At least 27 people died after their dinghy capsized yesterday while trying to cross the Channel between France and Britain, in what officials called the worst disaster involving migrants in the waterway separating the countries.
According to fishermen, more migrants left France’s northern shores than usual to take advantage of calm sea conditions, although the water was bitterly cold. One fisherman called the rescue services after seeing an empty dinghy and people floating motionless nearby.
Franck Dhersin, deputy head of regional transport and mayor of Teteghem on the northern French coast, said the death toll had reached 27 and that he expected it to rise further.
The Channel is one of the world’s busiest shipping lanes and currents are strong.
Overloaded dinghies often barely stay afloat and are at the mercy of waves.
The local coast guard said they could not yet confirm the number of deaths, adding that rescue services had found around 20 people in the water of whom only two were conscious.
They estimated that there had been about 30 people on the dinghy before it capsized.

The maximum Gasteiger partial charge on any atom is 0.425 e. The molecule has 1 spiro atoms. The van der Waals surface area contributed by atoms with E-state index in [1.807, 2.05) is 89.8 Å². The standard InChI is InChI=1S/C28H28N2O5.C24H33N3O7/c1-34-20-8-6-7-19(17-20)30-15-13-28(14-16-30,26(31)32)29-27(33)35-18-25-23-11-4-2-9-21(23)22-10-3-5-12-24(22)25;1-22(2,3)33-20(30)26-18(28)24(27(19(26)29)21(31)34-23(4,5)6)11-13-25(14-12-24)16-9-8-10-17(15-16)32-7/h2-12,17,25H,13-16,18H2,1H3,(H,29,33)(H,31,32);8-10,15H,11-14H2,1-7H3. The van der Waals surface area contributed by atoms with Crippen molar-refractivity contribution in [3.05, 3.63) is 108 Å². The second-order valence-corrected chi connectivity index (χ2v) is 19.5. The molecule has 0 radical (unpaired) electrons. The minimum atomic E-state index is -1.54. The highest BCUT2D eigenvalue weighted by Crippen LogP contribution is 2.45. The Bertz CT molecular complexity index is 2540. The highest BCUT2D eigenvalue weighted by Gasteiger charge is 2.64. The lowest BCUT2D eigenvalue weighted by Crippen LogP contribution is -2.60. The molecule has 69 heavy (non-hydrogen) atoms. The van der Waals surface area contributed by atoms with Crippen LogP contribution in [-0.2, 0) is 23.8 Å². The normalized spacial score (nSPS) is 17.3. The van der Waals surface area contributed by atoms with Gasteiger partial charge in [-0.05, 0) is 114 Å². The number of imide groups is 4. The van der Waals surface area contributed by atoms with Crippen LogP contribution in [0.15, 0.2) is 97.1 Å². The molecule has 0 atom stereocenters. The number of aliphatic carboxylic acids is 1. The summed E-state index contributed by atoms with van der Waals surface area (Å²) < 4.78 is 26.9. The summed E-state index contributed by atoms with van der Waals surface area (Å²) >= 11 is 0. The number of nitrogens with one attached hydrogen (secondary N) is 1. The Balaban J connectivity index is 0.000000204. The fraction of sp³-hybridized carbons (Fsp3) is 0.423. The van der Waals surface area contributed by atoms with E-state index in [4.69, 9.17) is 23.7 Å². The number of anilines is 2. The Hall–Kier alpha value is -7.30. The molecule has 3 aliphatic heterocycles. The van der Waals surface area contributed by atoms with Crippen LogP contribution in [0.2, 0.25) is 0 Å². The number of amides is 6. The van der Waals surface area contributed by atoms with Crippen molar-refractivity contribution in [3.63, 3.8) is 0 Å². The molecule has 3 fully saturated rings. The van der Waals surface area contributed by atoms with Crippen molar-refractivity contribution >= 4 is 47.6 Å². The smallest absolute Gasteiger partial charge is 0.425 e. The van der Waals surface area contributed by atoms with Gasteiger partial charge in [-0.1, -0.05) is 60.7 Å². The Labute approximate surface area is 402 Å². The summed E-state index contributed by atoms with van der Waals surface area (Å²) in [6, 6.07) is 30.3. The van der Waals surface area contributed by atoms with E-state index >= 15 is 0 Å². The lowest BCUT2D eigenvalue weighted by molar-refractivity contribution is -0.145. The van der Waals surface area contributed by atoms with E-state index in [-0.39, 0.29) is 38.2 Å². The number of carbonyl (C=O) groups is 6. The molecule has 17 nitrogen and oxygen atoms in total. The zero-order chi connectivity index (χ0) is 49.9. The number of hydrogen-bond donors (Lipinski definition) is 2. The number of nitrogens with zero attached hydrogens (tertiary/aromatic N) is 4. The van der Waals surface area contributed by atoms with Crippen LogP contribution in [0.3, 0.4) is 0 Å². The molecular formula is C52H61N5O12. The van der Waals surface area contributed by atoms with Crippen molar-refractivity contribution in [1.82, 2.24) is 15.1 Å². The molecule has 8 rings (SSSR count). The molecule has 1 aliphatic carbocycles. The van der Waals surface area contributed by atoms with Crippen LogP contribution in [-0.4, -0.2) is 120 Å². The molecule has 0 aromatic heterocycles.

French Interior Minister Gerald Darmanin said he was heading for the coast.
“Strong emotion in the face of the tragedy of numerous deaths due to the capsizing of a migrant boat in the English Channel,” he wrote in a tweet.
Meanwhile, British Prime Minister Boris Johnson chaired an emergency meeting yesterday, his spokesperson said.
Three helicopters and police and rescue boats were still at the scene, looking for people missing from the capsized vessel, said Maritime Minister Annick Girardin.
One fisherman, Nicolas Margolle, said he had seen two small dinghies earlier yesterday, one with people on board and another empty.
He said another fisherman had called rescue services after seeing an empty dinghy and 15 people floating motionless nearby, either unconscious or dead.
He confirmed there were more dinghies yesterday because the weather was good. “But it’s cold,” Margolle added.
Early yesterday, reporters saw a group of over 40 migrants head towards Britain on a dinghy.
While French police have prevented more crossings than in previous years, they have only partially stemmed the flow of migrants wanting to reach Britain — one of the many sources of tensions between Paris and London.
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